Light Aircraft Pilot Licence (LAPL)

While the PPL and CPL can be upgraded to Part-FCL, the Light Aircraft Pilot Licence (LAPL), which is a licence opted for mainly by hobbyists looking to fly small aircraft, is no longer valid outside of the UK.

Before Brexit, a pilot could easily travel across Europe on a LAPL because of the fact that it was issued by EASA. However, the UK's exit means the LAPL is now a national licence which can only be used within the borders of the UK. The LAPL is a relatively easy to obtain licence, requiring only 12 hours of total flight time. The medical requirement for the LAPL is also very relaxed, allowing pilots who would otherwise be unable to fly on a PPL to operate small aircraft.

The aircraft flown on a LAPL must not exceed 2000 kgs of take-off mass and the aeroplane cannot carry more than three people at a time. This makes it a great option for hobbyists, however, the region that the pilot can fly is limited to within the borders of the UK. For LAPL holders who wish to fly to Europe, the option to upgrade to a Part-FCL PPL exists. 



 Much like licences, medical certificates issued by one authority will no longer be recognised by the other. For those who hold a UK-issued medical certificate such as the Class 1 or the Class 2 medical certificate, an EASA clearance is also necessary.

This means that for those who are hoping to upgrade their PPL and CPL to Part-FCL, an additional medical certificate issued by EASA is now required. Similarly, for those who have an EU licence with an EASA-issued medical clearance and wish to travel to the UK, a medical certificate issued by the UK’s CAA is necessary.



For pilots in the UK who are yet to upgrade their licences to Part-FCL, there are many reasons why this may be a good idea and beneficial to your overall aviation journey. Here is a breakdown of why you should consider the upgrade.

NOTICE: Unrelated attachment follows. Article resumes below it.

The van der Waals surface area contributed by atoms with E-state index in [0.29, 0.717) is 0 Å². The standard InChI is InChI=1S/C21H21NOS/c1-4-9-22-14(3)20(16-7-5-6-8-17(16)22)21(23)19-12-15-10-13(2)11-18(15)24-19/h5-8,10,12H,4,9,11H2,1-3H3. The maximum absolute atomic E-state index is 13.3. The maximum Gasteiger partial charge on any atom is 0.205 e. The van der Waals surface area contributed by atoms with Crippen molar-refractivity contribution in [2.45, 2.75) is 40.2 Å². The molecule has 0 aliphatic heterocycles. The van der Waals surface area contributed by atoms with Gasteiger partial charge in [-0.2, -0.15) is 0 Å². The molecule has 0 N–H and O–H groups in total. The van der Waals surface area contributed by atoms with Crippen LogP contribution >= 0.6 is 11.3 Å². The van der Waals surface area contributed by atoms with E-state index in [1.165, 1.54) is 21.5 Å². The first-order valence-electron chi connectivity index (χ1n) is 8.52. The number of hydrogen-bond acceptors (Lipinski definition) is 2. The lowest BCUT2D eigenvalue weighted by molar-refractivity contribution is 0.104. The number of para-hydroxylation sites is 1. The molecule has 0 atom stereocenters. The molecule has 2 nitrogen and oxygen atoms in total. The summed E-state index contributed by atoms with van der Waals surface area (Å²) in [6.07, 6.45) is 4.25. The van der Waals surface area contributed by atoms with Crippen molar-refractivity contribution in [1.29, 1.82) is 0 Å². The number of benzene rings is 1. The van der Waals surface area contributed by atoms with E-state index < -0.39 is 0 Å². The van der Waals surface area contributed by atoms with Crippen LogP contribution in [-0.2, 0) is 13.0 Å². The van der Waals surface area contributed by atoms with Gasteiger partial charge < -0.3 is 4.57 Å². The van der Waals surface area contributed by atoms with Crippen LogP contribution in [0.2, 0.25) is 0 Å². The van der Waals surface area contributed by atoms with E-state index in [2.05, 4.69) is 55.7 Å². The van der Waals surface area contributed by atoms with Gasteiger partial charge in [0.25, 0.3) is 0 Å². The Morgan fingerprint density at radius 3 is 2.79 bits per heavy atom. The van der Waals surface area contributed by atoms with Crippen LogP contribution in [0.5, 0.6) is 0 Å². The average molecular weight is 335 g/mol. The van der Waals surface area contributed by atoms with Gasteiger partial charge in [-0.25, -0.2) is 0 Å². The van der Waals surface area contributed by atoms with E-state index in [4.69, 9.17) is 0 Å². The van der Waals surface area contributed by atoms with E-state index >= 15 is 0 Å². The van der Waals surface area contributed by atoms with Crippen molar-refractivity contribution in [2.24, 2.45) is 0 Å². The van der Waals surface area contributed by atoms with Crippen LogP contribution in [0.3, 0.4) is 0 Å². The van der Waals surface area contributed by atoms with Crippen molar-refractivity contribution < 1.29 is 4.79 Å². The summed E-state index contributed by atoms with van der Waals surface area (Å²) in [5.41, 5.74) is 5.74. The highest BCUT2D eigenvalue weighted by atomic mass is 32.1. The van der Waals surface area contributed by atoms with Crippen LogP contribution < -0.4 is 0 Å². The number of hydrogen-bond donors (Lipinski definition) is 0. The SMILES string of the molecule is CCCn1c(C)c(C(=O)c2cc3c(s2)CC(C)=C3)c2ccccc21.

Broaden your travel horizons

While there is much to explore within the borders of the UK, it is true that the region is not very big. In contrast, the rest of Europe has much more to offer. From natural wonders to bustling cities, the region has much to offer pilots who wish to fly in.

There is so much to see across Europe, including top travel destinations such as Germany, France, Scotland and the Netherlands. When compared to the UK, there is so much more to explore across Europe, and if you love aviation, chances are you also love to travel!

From the Bavarian Alps to the glorious medieval castles in Scotland and Ireland, there is much breathtaking scenery to fly over as well as to explore on foot. Upgrading your existing licence in order to allow yourself the freedom to travel to these beautiful locations on a whim is something you definitely won’t regret!


Access to a greater community of pilots

There has been a history of cultural and social exchange between the United Kingdom and the countries that surround it. It is important to continue fostering this vast community. There are several aero clubs across Europe in countries such as France and Germany to which pilots can fly to from the UK.

It is a good idea to be part of an international community of aviation lovers and be part of more flying clubs abroad so that you can truly benefit from your licence and experience the joy of travelling and community building.